} else {
            return true;
        }
    };                
    

    do this instead:

    // check if the particle is dead
    Particle.prototype.particleDead = function() {
        return this.lifeTime > 0
    };     
    

    If you have time, read up on falsy values, you could also simply do return !this.lifetime

  • I am still playing with the code, I managed to fix the right hand side bounce with this:

    if(this.position.x >= 385) {
      this.acceleration.x = random(-0.02, -0.01);
      this.velocity.x = random(-0.1, -0.01);
    }
    

    In essence you have to solve both the acceleration and the velocity.

I have to wonder, how do you access random? I can only access random as a function under the instance of Processing.

It is too bad that the snippets will now allow for localStorage access, so I can only give you a link to jsbin with my refactored version and the source code here in case jsbin ever dies:

var canvas = document.getElementById('partikals'),
    pjs = new Processing(canvas),
    width = 400,
    height = 400,
    padding = 15;

function Particle2(position) {

    var velocity = new PVector(pjs.random(-0.1, 0.1), pjs.random(-0.1, 0.1)),
        acceleration = new PVector(pjs.random(-0.01, 0.01), pjs.random(-0.01, 0.01)),
        lifeTime = 300;

    position = position.get();

    function update() {
        velocity.add(acceleration);
        position.add(velocity);
        lifeTime--;
    }

    function render() {
        pjs.strokeWeight(2);
        //Each particle is grey
        pjs.stroke(161, 153, 153, lifeTime);
        pjs.fill(140, 135, 140, lifeTime);
        pjs.ellipse(position.x, position.y, 15, 15);
    }

    function isDead() {
        return !lifeTime;
    }

    //I wonder if just *= -1 would work
    function bounce() {
        if (position.x > width - padding) {
            acceleration.x = -Math.abs(acceleration.x);
            velocity.x = -Math.abs(velocity.x);
        }
        if (position.x < padding) {
            acceleration.x = Math.abs(acceleration.x);
            velocity.x = Math.abs(velocity.x);
        }
        if (position.y > height - padding) {
            acceleration.y = -Math.abs(acceleration.y);
            velocity.y = -Math.abs(velocity.y);
        }
        if (position.y < padding) {
            acceleration.y = Math.abs(acceleration.y);
            velocity.y = Math.abs(velocity.y);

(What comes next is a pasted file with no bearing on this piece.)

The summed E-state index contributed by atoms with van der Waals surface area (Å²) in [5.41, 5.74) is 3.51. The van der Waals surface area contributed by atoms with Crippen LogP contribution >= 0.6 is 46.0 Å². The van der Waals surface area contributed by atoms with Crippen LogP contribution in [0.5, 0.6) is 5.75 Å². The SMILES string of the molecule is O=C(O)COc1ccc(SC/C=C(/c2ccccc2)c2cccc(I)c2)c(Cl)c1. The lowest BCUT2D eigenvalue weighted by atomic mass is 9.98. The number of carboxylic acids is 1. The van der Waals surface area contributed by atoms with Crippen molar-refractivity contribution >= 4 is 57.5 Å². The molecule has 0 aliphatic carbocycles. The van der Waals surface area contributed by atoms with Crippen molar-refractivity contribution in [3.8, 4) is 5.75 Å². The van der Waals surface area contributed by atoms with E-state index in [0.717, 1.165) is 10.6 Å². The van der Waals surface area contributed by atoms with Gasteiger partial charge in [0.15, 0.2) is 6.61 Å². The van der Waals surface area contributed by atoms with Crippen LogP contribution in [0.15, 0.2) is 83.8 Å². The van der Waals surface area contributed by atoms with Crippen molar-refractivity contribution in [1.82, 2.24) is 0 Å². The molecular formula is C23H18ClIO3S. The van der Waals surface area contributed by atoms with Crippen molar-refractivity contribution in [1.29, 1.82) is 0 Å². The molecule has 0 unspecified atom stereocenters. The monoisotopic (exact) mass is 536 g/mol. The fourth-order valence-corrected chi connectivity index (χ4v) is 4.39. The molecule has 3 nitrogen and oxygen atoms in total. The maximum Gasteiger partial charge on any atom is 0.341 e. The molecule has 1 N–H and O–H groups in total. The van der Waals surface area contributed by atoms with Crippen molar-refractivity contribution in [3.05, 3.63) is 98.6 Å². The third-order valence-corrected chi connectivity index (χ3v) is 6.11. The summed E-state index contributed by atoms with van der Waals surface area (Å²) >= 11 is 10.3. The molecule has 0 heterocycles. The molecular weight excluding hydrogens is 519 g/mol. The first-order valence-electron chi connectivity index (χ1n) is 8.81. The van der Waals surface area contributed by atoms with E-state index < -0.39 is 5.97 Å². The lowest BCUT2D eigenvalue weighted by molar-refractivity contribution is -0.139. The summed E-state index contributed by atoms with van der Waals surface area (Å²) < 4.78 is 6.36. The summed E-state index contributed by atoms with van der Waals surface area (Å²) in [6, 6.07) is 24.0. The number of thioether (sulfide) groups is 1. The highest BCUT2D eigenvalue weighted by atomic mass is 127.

}
    }

    return {
        update: update,
        render: render,
        isDead: isDead,
        bounce: bounce
    };
}

// array containing particles
var particles = [];

pjs.setup = function() {
    pjs.size(width, height);
    pjs.frameRate(24);
};

pjs.draw = function() {

    //Clear by drawing the background and push a new particle
    pjs.background(11, 100, 209);
    particles.push(new Particle2(new PVector(pjs.mouseX, pjs.mouseY)));

    // iterate through particles and run their methods
    for (var p = particles.length - 1; p >= 0; p--) {
        var particle = particles[p];
        particle.bounce();
        particle.update();
        particle.render();
        if (particle.isDead()) {
            particles.splice(p, 1);
        }
    }
};

pjs.setup();
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  • \$\begingroup\$ I use Khanacademy to program, they must have some special features to make things easier. \$\endgroup\$ – Ethan Bierlein Oct 24 '14 at 22:10
  • 1
    \$\begingroup\$ +1 for some good points, but I have a few concerns: A revealing JavaScript module is an IIFE - not a constructor function, just as described in your link. In my opinion, if OP wants to use the revealing module pattern, it should look something like this: jsfiddle.net/jw9cj6pj Your current update and render functions will be redefined for each new Particle that is instantiated, which is bad from a performance point of view. \$\endgroup\$ – Johan Oct 24 '14 at 22:59
  • \$\begingroup\$ @Johan There is no performance problem, but there is a memory cost. Given that in this code, you can have at most 200 instances, I think this is still the right approach. \$\endgroup\$ – konijn Oct 25 '14 at 0:32
  • 1
    \$\begingroup\$ There is a fine line between over-engineering and maintainability, but since using the prototype adds little to no overhead, I think despite the current(!) limit you should not waste the memory. Changing the design is much harder later on. \$\endgroup\$ – Ingo Bürk Oct 25 '14 at 11:37